May, Jacob Zuma is elected president of South Africa during the fourth national election.
March, Julius Malema is charged with hate speech by the Equality Court over comments he made about a woman who accused Jacob Zuma of rape, saying she “had a nice time”.
Julius Malema urges ANC Youth League members to join the South African National Defence Force, and states that there were plans for the Youth League leadership to join the reservist programme. The military training was confirmed in May 2010, with the naval training due to commence in September 2010.
Julius Malema sings struggle song Ayesaba Amagwala with lyrics “Dubul’ ibhunu” (“Shoot the Boer”) at a rally. Later in March, the Southern Gauteng High Court ruled that its singing was “unconstitutional and unlawful”.
3 April,Julius Malema visits Zimbabwe where he praises Robert Mugabe and the violent seizure of land from white farmers. 
8 April, Julius Malema responds to a remark in a media briefing by BBC journalist Jonah Fisher about his lifestyle by denouncing him as a “bloody agent” and a “bastard” and ordered security to throw him out.
10 April, Jacob Zuma, speaking at a Durban news conference, characterises Julius Malema’s conduct as “alien to the ANC”.
18 April, Julius Malema is charged with bringing the ANC and government into disrepute over his Zimbabwe comments, his treatment of Mr Fisher and his comparison of President Jacob Zuma to the former President Thabo Mbeki.
11 May, Julius Malema enters into a plea bargain over the charges. He is fined R10 000, made to publicly apologise and attend anger management classes. He was also warned of suspension from the ANC if he re-offended within two years.
6 August, The ANCYL announces the closure of Lembede Investments Holdings which operated as its investment wing. This was after allegations that the company had violated the Companies Act.
July, Lehlogonolo Masoga, a former chairperson of the ANCYL in Limpopo province is expelled by the national body of the ANCYL.
24-27 August, The ANCYL holds its first National General Council in Gallagher Estate, Johannesburg. At the end of the meeting, the league claims in a declaration that it had 560 additional audited branches.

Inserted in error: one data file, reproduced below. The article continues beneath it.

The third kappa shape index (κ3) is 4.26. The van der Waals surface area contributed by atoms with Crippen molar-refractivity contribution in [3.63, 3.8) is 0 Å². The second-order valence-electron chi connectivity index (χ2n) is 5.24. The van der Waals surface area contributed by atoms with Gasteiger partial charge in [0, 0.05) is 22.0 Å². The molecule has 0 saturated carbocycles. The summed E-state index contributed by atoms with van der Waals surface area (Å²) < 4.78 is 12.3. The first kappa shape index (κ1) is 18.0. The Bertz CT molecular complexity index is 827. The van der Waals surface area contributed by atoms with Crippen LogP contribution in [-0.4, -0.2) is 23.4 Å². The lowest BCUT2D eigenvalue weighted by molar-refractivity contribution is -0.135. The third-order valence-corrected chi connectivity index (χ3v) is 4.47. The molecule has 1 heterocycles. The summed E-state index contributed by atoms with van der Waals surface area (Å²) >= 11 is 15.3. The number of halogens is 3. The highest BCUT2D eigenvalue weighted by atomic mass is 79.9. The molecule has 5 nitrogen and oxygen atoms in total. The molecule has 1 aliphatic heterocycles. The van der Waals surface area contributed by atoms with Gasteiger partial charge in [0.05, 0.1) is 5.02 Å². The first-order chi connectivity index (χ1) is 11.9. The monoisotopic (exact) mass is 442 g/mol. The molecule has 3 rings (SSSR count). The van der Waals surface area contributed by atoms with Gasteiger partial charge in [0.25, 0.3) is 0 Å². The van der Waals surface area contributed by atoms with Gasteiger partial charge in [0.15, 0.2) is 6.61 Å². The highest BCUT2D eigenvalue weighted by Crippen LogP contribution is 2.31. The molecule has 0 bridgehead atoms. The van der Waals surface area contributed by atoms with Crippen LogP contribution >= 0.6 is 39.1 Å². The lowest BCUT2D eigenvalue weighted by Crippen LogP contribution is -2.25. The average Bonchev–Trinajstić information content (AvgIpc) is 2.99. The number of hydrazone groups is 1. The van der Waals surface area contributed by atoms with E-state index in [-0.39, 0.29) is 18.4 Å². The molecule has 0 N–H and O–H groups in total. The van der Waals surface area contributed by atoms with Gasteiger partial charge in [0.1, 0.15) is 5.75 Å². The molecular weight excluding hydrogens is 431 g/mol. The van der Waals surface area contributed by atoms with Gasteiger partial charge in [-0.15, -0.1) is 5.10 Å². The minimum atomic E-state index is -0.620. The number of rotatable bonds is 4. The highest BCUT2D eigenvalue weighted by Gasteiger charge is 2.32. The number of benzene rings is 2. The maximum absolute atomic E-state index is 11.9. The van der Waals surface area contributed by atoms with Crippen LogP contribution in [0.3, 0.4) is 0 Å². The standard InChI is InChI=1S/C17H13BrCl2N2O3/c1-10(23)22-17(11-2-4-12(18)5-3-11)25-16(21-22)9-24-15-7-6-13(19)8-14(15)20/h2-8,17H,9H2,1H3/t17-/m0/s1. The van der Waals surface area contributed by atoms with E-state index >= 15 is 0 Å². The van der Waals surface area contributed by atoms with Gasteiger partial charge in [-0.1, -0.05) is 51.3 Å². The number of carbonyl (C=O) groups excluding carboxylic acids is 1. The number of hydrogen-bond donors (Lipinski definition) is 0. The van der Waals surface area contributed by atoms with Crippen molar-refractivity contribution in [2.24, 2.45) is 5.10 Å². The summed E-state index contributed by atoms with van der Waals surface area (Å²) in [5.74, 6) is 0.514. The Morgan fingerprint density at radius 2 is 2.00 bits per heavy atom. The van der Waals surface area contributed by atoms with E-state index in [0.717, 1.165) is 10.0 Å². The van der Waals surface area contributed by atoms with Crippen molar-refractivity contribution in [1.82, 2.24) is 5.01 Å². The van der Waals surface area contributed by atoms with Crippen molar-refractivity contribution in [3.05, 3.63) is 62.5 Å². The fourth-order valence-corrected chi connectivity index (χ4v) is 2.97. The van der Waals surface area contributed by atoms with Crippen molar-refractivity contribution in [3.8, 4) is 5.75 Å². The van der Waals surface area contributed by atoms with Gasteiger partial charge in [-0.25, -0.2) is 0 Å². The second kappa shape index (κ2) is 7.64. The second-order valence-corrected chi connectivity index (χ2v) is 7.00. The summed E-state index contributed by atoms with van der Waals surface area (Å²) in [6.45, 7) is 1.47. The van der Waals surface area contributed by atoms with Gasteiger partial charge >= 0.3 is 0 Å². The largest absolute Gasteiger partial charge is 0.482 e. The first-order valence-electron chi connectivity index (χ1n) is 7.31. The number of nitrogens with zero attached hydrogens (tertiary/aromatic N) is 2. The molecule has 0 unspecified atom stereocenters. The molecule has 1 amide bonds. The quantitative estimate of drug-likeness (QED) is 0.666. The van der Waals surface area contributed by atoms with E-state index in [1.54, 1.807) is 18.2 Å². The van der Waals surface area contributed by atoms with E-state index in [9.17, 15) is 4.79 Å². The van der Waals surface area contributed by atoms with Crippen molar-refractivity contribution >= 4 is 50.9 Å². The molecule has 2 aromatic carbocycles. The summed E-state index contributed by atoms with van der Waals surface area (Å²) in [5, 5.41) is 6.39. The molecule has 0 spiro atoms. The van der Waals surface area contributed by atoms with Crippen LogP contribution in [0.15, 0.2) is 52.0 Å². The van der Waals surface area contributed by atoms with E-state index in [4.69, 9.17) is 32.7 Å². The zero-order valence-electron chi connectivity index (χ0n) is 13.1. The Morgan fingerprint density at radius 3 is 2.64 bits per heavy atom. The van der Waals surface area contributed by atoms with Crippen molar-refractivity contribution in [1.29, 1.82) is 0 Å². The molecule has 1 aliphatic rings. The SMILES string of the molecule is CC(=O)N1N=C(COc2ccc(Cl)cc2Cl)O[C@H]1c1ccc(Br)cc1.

ANC YL Leader Julius Malema in Zimbabwe April 2010. Source:

13 -21 December, The National Youth Development Agency hosts the 17 Youth World Youth Festival. The event is criticised as an ANCYL jamboree in which tax- payers’ money was wasted.
05 June,Julius Malema praises the former president Thabo Mbeki, at the town where Mbeki was defeated by Zuma, Polokwane, Limpopo.
June, Julius Malema reiterates his criticism of whites “stealing land” and advocates Zimbabwe-style redistribution.
16-20 June, ANCYL holds its 24th National Congress at Gallager estate in Midrand, Gauteng. Julius Malema is re-elected as the League’s President for the second term after his contender Lebogang Meile declines to stand against him.
July,  South African newspaper City Press accuses Julius Malema of running a secret trust fund for businessmen to deposit cash in return for his influence over the awarding of tenders.  
3 August, Amid the accusations of a secret trust fund, Julius Malema calls for regime change in Botswana and claims the country’s president Ian Khama is a “puppet” of the United States.
18 August, Public Protector, Thuli Madonsela says she will investigate the company On-Point Engineering, run by a close associate of Malema and in which he owns shares, over the awarding of tenders.
19 August, The ANC confirms that Julius Malema has been charged with “sowing divisions” in the party and bringing the party “into disrepute”.

Malema and President Zuma at the ANCYL Conference June 2011. Source:

September, Julius Malema appears before the ANC Disciplinary Committee headed by Derek Hanekom. The first day of the hearing is disrupted by a major unrest in downtown Johannesburg, leading to a postponement and a change of venue.
27 October, Julius Malema leads ANCYL’s “Economic Freedom March”, where he strongly maintains the Leagues call for nationalisation of mines.
October, Tokyo Sexwale, Human Settlements Minister testifies in the hearing of ANCYL President, Julius Malema. He calls for the ANC to consider accepting Julius Malema’s apology.
2 October, The ANCYL’s National Executive Committee disbands the KwaZulu Natal Provincial Executive Committee (PEC).
6 October, The uMkonto weSizwe Veterans Association (MKVA) in the KwaZulu Natal province criticises the disbanding of the ANCYL PEC and vows to stand behind the suspended PEC.
6 November, ANC’s NDC closes its case against Julius Malema and his co-accused.
10 November, Julius Malema and his co-accused are found guilty by the NDC and he (Julius Malema) suspended for five years, the League spokesman Floyd Shivambu is suspended for three years.
November, Julius Malema who vows to appeal for the NDC ruling.
25 November, The ANCYL announces the suspension of Johan Mkhatshwa the secretary of the youth league in the Mpumalanga province and three other provincial executive committee members.
December, The ANCYL Conference at the University of the Western Cape fails to materialise owing to the poor attendance of delegates and the ANCYL president fails to arrive to address the delegates.